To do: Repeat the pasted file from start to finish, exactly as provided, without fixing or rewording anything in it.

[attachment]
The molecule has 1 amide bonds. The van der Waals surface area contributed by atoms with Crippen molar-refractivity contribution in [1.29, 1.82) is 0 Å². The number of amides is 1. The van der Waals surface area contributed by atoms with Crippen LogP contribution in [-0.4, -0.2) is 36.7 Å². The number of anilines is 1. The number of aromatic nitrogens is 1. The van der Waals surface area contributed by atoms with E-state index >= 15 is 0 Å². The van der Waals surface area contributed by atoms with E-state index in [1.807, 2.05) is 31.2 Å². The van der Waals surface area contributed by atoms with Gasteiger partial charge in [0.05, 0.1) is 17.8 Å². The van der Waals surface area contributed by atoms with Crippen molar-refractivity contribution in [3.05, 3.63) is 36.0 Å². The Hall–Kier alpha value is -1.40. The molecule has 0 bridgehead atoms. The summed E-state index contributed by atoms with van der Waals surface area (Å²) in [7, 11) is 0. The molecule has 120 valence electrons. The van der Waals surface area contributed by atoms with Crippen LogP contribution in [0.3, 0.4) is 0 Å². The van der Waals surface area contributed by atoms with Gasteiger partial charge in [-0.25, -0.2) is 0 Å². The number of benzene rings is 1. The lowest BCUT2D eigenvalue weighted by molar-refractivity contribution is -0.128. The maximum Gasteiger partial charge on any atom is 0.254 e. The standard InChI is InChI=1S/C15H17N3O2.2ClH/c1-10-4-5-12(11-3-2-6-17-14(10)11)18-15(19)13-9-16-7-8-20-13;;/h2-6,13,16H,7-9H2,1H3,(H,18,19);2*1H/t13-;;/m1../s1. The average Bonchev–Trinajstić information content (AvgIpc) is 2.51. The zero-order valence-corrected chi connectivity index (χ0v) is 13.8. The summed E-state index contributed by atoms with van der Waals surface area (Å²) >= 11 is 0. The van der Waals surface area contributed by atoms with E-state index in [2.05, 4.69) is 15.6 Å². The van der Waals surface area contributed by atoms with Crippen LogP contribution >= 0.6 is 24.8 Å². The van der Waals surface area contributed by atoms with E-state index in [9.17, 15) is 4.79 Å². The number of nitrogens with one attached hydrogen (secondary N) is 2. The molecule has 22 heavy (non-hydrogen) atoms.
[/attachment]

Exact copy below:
The molecule has 1 amide bonds. The van der Waals surface area contributed by atoms with Crippen molar-refractivity contribution in [1.29, 1.82) is 0 Å². The number of amides is 1. The van der Waals surface area contributed by atoms with Crippen LogP contribution in [-0.4, -0.2) is 36.7 Å². The number of anilines is 1. The number of aromatic nitrogens is 1. The van der Waals surface area contributed by atoms with E-state index >= 15 is 0 Å². The van der Waals surface area contributed by atoms with E-state index in [1.807, 2.05) is 31.2 Å². The van der Waals surface area contributed by atoms with Gasteiger partial charge in [0.05, 0.1) is 17.8 Å². The van der Waals surface area contributed by atoms with Crippen molar-refractivity contribution in [3.05, 3.63) is 36.0 Å². The Hall–Kier alpha value is -1.40. The molecule has 0 bridgehead atoms. The summed E-state index contributed by atoms with van der Waals surface area (Å²) in [7, 11) is 0. The molecule has 120 valence electrons. The van der Waals surface area contributed by atoms with Crippen LogP contribution in [0.3, 0.4) is 0 Å². The van der Waals surface area contributed by atoms with Gasteiger partial charge in [-0.25, -0.2) is 0 Å². The number of benzene rings is 1. The lowest BCUT2D eigenvalue weighted by molar-refractivity contribution is -0.128. The maximum Gasteiger partial charge on any atom is 0.254 e. The standard InChI is InChI=1S/C15H17N3O2.2ClH/c1-10-4-5-12(11-3-2-6-17-14(10)11)18-15(19)13-9-16-7-8-20-13;;/h2-6,13,16H,7-9H2,1H3,(H,18,19);2*1H/t13-;;/m1../s1. The average Bonchev–Trinajstić information content (AvgIpc) is 2.51. The zero-order valence-corrected chi connectivity index (χ0v) is 13.8. The summed E-state index contributed by atoms with van der Waals surface area (Å²) >= 11 is 0. The van der Waals surface area contributed by atoms with E-state index in [2.05, 4.69) is 15.6 Å². The van der Waals surface area contributed by atoms with Crippen LogP contribution >= 0.6 is 24.8 Å². The van der Waals surface area contributed by atoms with E-state index in [9.17, 15) is 4.79 Å². The number of nitrogens with one attached hydrogen (secondary N) is 2. The molecule has 22 heavy (non-hydrogen) atoms.